6 New Marketing Tips for Growing Financial Advisors

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Since launching in 2021, the financial advisor marketing and business development platform Intention.ly has grown its team to include more than 20 employees across seven states, and it now serves clients across the financial services ecosystem under the leadership of Kelly Waltrich, CEO and co-founder.

Waltrich is known for her prior roles at eMoney Advisor and Orion, where she helped those firms craft and deliver their marketing messages in a rapidly evolving segment of the financial industry. Last year, Waltrich played a key role in Intention.ly’s acquisition of C-Suite Social Media and the onboarding of its CEO Tina Powell.

Waltrich recently appeared on the Retire With Style podcast to share her latest insights for financial advisory practice leaders who want to improve their marketing game in 2023. In conversation with podcast hosts and retirement experts Wade Pfau and Alex Murguia, Waltrich emphasized the paramount importance of sending the right message to the right set of clients at the right time.

According to Waltrich, marketing challenges have piled up for advisors because of the lingering effects of the COVID-19 pandemic, alongside rapid changes in regulations, social media, technology and other factors. Increasingly, the expectation among clients that advisors provide “holistic” services is proving to be a particular challenge when it comes to the ability for a firm to effectively tell its story, Waltrich warns.

Here is Waltrich’s latest list of marketing do’s and don’ts for financial advisors, updated for the emerging opportunities and challenges advisors face in 2023.

1. Devote the appropriate resources to marketing.

Given that Waltrich runs a firm dedicated to supporting the marketing work of financial advisors, she acknowledges that this suggestion may seem self-serving. Nonetheless, Waltrich says, advisors fall far short of other industries when it comes to effective marketing practices.

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“For our part, we are trying to be really smart about working with those firms that we believe have the right recipe for success,” Waltrich says. “We only want to work with firms who have the understanding of the importance of doing marketing right.”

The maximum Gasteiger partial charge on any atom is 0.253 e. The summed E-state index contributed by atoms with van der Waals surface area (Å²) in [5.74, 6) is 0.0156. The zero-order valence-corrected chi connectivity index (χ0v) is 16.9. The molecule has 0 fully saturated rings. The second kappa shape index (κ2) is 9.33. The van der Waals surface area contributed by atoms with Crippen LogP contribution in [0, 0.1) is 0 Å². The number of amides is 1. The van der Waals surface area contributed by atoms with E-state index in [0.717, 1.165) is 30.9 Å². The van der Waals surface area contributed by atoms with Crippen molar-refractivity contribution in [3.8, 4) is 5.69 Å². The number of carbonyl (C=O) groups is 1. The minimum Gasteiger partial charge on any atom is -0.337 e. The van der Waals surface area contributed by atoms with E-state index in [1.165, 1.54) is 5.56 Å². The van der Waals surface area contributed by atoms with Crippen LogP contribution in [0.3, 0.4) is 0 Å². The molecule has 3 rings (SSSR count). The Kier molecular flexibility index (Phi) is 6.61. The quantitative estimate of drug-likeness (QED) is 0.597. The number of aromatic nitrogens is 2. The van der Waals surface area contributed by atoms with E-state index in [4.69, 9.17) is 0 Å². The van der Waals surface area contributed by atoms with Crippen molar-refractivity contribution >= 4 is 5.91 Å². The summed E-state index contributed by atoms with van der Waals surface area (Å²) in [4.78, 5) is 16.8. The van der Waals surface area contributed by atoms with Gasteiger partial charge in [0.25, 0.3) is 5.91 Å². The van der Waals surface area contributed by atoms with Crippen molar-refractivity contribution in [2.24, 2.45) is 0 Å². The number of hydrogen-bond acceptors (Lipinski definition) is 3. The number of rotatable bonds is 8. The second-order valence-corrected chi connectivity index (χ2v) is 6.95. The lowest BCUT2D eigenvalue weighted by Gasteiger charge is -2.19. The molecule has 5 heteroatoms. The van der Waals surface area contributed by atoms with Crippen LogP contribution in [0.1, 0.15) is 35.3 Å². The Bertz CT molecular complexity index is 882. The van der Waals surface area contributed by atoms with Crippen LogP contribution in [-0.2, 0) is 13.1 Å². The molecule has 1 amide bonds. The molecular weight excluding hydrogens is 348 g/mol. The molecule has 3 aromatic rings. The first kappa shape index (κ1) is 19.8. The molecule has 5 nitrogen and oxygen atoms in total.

As Waltrich points out, there are a lot of complex and evolving stories to tell in the financial services space. Whether an advisor is breaking away from their longtime home office or they are looking to capitalize on new partner platform distribution opportunities, these are not simple stories to tell.

In many cases, professional support may be appropriate, and it may not be as costly or complex as a practice leader assumes.

2. Have a clear point of view.

In Waltrich’s experience, if there is one single thing that makes a firm stand out from its competition in today’s marketplace, it is having a true point of view and a true passion about a specific aspect of the advisory and wealth creation process.

“If a client can’t look at your website and get a good point of view about what you believe financial planning actually means, that’s a red flag,” Waltrich warns. “Far too often, firms take pains to outline their process in marketing materials, but they do nothing to communicate their unique passion or goals.”

According to Waltrich, consumers today are very wary of cookie-cutter messaging, whether it is coming from a financial advisor or any other professional service provider. Furthermore, many consumers of financial services care less about the details of the process and more about what the process is meant to deliver — at least as an introductory matter.

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Whether a firm believes in wealth maximization, the protection of retirement assets or any other goal, this should be made clear on the website and in marketing materials.

3. Targeted outreach always outperforms.

Waltrich says advisory firm leaders with little marketing experience often assume that casting the broadest net possible will result in the best outcomes. In reality, that approach is at best going to be inefficient, and at worst its going to be entirely ineffective.